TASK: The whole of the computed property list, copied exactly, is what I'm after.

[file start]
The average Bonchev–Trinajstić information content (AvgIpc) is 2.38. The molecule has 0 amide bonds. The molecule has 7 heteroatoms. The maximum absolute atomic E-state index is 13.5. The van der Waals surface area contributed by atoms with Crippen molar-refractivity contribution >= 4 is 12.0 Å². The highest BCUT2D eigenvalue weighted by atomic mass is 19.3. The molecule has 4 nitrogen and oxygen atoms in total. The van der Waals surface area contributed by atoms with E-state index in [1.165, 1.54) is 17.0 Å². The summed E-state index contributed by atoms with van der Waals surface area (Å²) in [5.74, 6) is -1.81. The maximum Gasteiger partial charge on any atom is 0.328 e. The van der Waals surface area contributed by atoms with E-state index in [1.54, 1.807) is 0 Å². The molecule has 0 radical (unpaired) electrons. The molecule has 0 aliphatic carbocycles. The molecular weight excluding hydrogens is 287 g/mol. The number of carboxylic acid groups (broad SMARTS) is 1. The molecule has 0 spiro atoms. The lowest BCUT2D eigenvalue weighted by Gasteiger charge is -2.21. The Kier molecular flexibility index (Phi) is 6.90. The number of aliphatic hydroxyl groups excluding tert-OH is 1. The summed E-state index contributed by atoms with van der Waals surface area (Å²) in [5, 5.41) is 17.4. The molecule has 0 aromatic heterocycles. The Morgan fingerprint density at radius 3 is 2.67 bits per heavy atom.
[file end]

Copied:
The average Bonchev–Trinajstić information content (AvgIpc) is 2.38. The molecule has 0 amide bonds. The molecule has 7 heteroatoms. The maximum absolute atomic E-state index is 13.5. The van der Waals surface area contributed by atoms with Crippen molar-refractivity contribution >= 4 is 12.0 Å². The highest BCUT2D eigenvalue weighted by atomic mass is 19.3. The molecule has 4 nitrogen and oxygen atoms in total. The van der Waals surface area contributed by atoms with E-state index in [1.165, 1.54) is 17.0 Å². The summed E-state index contributed by atoms with van der Waals surface area (Å²) in [5.74, 6) is -1.81. The maximum Gasteiger partial charge on any atom is 0.328 e. The van der Waals surface area contributed by atoms with E-state index in [1.54, 1.807) is 0 Å². The molecule has 0 radical (unpaired) electrons. The molecule has 0 aliphatic carbocycles. The molecular weight excluding hydrogens is 287 g/mol. The number of carboxylic acid groups (broad SMARTS) is 1. The molecule has 0 spiro atoms. The lowest BCUT2D eigenvalue weighted by Gasteiger charge is -2.21. The Kier molecular flexibility index (Phi) is 6.90. The number of aliphatic hydroxyl groups excluding tert-OH is 1. The summed E-state index contributed by atoms with van der Waals surface area (Å²) in [5, 5.41) is 17.4. The molecule has 0 aromatic heterocycles. The Morgan fingerprint density at radius 3 is 2.67 bits per heavy atom.